The new license prevents Open Source software that is using a license other than the GPL from using Ext. Applications which use popular Open Source licenses like the LGPL license, BSD license, MIT license, and the Artistic license would be required to either re-license under the GPL, carefully design their application to meet the requirements in your post, use an older LGPL-licensed version of Ext, or move to another library entirely.

And this one:

What about authors who which to provide their software under a license that is more permissive than the GPL, such as the MIT or BSD licenses?

And this one, which was directly in response to Jack Slocum, the primary author of ExtJS:

Hi Jack,

I can see how switching to a license without exceptions would make things simpler, but what about those of us who release Open Source software under non-GPL licenses such as the BSD, MIT, and Artistic licenses?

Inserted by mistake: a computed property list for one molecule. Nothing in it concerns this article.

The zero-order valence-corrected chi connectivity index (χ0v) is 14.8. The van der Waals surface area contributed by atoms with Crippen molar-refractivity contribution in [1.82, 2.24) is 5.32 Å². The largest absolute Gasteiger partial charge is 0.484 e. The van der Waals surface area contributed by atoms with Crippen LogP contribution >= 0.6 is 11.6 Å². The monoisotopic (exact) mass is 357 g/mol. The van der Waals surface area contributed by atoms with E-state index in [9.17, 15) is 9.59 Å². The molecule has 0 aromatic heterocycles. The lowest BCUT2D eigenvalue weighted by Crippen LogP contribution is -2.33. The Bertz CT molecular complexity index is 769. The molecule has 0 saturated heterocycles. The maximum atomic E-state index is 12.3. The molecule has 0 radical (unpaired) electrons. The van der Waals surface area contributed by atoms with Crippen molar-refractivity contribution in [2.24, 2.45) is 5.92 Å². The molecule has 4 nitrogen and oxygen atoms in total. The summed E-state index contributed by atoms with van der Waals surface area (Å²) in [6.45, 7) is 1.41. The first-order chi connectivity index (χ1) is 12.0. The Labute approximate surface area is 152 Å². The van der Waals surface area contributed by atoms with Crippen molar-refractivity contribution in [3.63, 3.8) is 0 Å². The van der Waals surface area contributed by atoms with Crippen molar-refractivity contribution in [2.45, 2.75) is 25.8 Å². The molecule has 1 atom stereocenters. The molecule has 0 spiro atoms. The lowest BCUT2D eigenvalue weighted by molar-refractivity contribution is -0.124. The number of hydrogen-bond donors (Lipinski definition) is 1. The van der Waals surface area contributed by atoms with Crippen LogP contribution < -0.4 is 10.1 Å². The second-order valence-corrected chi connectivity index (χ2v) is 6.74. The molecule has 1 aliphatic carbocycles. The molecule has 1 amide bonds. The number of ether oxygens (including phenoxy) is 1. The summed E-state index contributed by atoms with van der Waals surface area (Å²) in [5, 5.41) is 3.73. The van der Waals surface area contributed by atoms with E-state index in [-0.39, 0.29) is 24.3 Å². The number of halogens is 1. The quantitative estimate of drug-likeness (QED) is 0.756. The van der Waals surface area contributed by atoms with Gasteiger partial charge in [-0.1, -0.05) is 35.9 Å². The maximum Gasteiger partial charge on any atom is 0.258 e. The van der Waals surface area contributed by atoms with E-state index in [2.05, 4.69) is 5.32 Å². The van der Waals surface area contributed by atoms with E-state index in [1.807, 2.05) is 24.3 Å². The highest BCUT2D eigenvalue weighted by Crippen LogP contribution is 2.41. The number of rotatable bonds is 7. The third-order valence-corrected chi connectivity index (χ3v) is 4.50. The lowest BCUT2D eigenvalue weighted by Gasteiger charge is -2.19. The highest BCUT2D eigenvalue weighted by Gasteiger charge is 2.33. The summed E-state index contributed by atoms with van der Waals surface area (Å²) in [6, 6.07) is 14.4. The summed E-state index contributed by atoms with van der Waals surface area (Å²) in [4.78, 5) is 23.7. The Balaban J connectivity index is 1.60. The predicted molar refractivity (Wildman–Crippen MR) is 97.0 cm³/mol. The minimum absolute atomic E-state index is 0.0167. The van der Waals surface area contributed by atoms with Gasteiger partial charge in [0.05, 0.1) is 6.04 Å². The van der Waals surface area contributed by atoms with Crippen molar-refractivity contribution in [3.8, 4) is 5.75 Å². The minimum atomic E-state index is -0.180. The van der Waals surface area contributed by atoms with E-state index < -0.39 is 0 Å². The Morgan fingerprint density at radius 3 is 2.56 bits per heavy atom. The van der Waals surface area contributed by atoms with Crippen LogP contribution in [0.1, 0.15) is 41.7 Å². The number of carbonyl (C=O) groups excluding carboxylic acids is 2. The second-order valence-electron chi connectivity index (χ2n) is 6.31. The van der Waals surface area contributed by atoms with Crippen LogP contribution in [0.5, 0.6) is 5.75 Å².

I've been an Ext user since its inception as YUI-Ext, but the fact that I cannot seem to get a straight answer to a simple question makes me wary and extremely skeptical.

John Resig, the author of jQuery and Processing.js, responded:

It's important to understand that OSS developers are not their target audience at all. I'm 100% certain that we'll never get a clear response. They're using 'open source' as a buzzword selling point to lure companies in, befuddle them with confusing viral licensing, and obligate them (through the obvious balking that the corporate lawyers will do) to get them to buy a full, corporate, license. It's very sneaky, quite disingenuous, and paints a bad picture for open source development as a whole.

It's been over three weeks since these this exchange on Reddit. None of my questions have been answered on the Ext license pages or in the 68-page license thread on the Ext forums.


According to the Ext license page, Ext licensing is based on the principle of "Quid Pro Quo", or "something for something":

Dual Licensing is based on the principle of Quid Pro Quo - "something for something". In return for the advantages you realize from using an Ext product to create your application, we require that you do one of the following: